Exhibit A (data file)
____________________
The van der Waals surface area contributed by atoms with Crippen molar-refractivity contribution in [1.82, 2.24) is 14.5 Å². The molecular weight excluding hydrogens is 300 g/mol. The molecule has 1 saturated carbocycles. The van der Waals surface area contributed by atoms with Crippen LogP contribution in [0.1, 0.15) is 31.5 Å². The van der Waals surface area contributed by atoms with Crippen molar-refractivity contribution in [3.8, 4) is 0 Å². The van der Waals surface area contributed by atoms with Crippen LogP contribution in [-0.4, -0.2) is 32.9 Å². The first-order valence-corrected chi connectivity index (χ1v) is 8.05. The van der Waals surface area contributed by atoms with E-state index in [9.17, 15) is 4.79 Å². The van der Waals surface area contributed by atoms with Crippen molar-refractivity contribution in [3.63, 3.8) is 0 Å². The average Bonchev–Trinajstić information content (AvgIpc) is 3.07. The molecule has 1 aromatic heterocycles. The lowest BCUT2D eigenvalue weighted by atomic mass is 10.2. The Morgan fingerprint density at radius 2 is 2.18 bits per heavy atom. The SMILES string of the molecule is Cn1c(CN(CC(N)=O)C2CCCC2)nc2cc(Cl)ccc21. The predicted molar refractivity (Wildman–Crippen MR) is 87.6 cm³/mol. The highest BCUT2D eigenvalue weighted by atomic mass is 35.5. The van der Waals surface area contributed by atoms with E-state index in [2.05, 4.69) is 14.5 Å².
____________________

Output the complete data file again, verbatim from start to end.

The van der Waals surface area contributed by atoms with Crippen molar-refractivity contribution in [1.82, 2.24) is 14.5 Å². The molecular weight excluding hydrogens is 300 g/mol. The molecule has 1 saturated carbocycles. The van der Waals surface area contributed by atoms with Crippen LogP contribution in [0.1, 0.15) is 31.5 Å². The van der Waals surface area contributed by atoms with Crippen molar-refractivity contribution in [3.8, 4) is 0 Å². The van der Waals surface area contributed by atoms with Crippen LogP contribution in [-0.4, -0.2) is 32.9 Å². The first-order valence-corrected chi connectivity index (χ1v) is 8.05. The van der Waals surface area contributed by atoms with E-state index in [9.17, 15) is 4.79 Å². The van der Waals surface area contributed by atoms with Crippen molar-refractivity contribution in [3.63, 3.8) is 0 Å². The average Bonchev–Trinajstić information content (AvgIpc) is 3.07. The molecule has 1 aromatic heterocycles. The lowest BCUT2D eigenvalue weighted by atomic mass is 10.2. The Morgan fingerprint density at radius 2 is 2.18 bits per heavy atom. The SMILES string of the molecule is Cn1c(CN(CC(N)=O)C2CCCC2)nc2cc(Cl)ccc21. The predicted molar refractivity (Wildman–Crippen MR) is 87.6 cm³/mol. The highest BCUT2D eigenvalue weighted by atomic mass is 35.5. The van der Waals surface area contributed by atoms with E-state index in [2.05, 4.69) is 14.5 Å².